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When should hotels reopen their doors? What do hoteliers need to do differently to keep guests and staff safe, while trying to remain profitable?

There are no easy answers to these questions, but one of the most helpful things hoteliers can do is look at what their peers are doing and take lessons from them. This is the first of our Hotel Reopening Diaries where we’ll speak to hoteliers about their decisions to reopen.

This conversation is with Klaas Jeschke, Head of Sales & Marketing at Superbude. Superbude have two properties in Hamburg, Germany, which foster a strong, authentic community feel with a hotel-hostel hybrid approach.

You recently reopened your properties – what was your thinking with the timing?

There were a few drivers, but the most important is that we are hoteliers and we want to welcome back our guests and create amazing experiences for them. So when we had to close down on 18th March, we already set our opening day as the end of June, in anticipation of the easing of restrictions. We ended up opening a little earlier, but not by much because we didn’t want to rush the process because there was so much to do.

Did you get any help or guidance from government or local authorities?

There is no real clarity in Germany because each state is allowed to make its own rules. While here in Hamburg, we weren’t allowed to exceed 60% of occupancy, in the neighbouring Schleswig-Holstein, 100% occupancy is allowed. For our neighbours to the west, Nieder-Sachsen, a room cannot be resold less than 48 hours following departures. Now we can go back to 100% capacity though. 

What has been the most difficult aspect when re-opening your properties?

The most difficult part is that we are having to make decisions quickly and based on very little data and concrete guidance. The situation is so fluid at the moment, restrictions could change any time. The worst situation would be if we opened our doors, only to be told that restrictions are coming back in place. Luckily in Germany, the government response has been okay, and that gives us some confidence that things are moving in the right direction.

So how do you deal with this uncertainty?

Well, we are partially waiting for other parts of the hospitality industry to reopen and see how it goes. We are keeping an eye on restaurants and other venues and as I said we definitely didn’t want to rush and reopen too quickly. But ultimately, we do need bookings and guests, and we're delighted to welcome them back to our hotels.

How are you reassuring guests that they can stay with you and be safe?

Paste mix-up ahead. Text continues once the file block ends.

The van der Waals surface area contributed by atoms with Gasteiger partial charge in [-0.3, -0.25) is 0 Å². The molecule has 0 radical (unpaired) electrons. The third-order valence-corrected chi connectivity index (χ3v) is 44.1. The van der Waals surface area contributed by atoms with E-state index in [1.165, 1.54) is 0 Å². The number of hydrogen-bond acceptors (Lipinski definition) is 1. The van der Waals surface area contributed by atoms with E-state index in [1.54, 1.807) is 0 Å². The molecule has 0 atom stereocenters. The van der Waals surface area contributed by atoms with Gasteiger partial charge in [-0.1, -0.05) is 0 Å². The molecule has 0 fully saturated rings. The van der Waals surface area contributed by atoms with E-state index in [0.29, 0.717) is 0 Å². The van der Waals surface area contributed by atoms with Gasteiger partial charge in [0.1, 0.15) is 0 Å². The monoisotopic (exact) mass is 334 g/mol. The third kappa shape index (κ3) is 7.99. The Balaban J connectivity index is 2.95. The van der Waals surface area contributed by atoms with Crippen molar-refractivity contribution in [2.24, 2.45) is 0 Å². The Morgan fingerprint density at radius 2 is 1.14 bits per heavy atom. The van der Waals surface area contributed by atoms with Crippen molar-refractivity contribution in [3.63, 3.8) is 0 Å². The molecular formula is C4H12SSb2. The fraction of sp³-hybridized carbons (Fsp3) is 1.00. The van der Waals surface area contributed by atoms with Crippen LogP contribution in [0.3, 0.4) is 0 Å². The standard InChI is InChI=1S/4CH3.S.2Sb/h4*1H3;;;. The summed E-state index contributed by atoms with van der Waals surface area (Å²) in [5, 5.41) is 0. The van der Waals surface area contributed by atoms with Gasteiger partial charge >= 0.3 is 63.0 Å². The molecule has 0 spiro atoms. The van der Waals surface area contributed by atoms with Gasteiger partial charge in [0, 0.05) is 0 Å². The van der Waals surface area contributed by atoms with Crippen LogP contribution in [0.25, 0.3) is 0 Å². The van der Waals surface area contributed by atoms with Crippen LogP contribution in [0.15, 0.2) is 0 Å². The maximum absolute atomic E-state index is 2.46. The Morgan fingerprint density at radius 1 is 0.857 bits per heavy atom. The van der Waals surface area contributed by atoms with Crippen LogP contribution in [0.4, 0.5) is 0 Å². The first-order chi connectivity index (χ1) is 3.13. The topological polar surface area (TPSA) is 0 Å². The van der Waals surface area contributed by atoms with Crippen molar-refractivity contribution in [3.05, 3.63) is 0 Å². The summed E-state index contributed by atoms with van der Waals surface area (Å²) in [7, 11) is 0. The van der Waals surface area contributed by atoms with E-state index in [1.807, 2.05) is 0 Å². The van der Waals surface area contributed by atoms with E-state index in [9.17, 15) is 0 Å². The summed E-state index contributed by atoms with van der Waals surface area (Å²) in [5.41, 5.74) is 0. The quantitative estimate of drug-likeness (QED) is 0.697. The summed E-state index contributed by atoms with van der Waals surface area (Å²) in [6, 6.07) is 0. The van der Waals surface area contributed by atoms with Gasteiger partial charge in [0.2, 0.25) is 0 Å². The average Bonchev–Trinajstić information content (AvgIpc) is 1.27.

We have created a Coronavirus landing page on our site that covers all subjects around the Coronavirus to illustrate what we are doing to keep our guests safe.
We cover things like breakfast, cleanliness and the division of public spaces, among many subjects.

The experience that we are trying to convey here at Superbude is one that is unique and exciting, so many of the usual places that are advertised on tourist boards are not applicable for our guests anyway. We have our own team that is reviewing which attractions are opening so we can update our guests.

Despite all of what is going on, we are clear in our mission and vision for our hotels and want to maintain the emotional connection we have with our guests. And while we cannot have our usual live events, parties and bustling common spaces, we still want to create a unique visitor experience for everyone.

What changes have you made around the hotel itself because of COVID-19?

We worked very hard to get ready for this and offer a safe and enjoyable experience. One of the big practical issues we faced was signage: how do we inform our guests about how many people can be in the lift, what the rules are in common areas, and how to get in touch with our staff without having to seek them out at the reception?

These signs need to be informative but also on-brand and in different languages. Of course, we also want the guest to be able to forget everyday life and enjoy their break too, so we found the balance.

Are you doing anything differently with your room pricing?

The reality is, unfortunately for us, that 5-star hotels are discounting down to our budget price to capture their business. Of course, demand is not that high yet, plus the restrictions mandate that we can only have a maximum of 60% of occupancy. All of these factors are making the situation very challenging.

How do you see the next few months? Do you think people will start to travel again?

I consider myself a fairly positive guy, and I really am hopeful about travel restarting and being able to welcome more customers to our beautiful city and especially our hotels. Since there are still so many international travel restrictions in place, I expect that people will travel within Germany first. I think that the seaside will see the biggest boost in tourism and will be able to charge a premium for their accommodations, but then I think that more travel will spill into our cities too.

If you’d like to see what other hoteliers are doing, read our Hotel Reopening Diaries for Postillion Hotels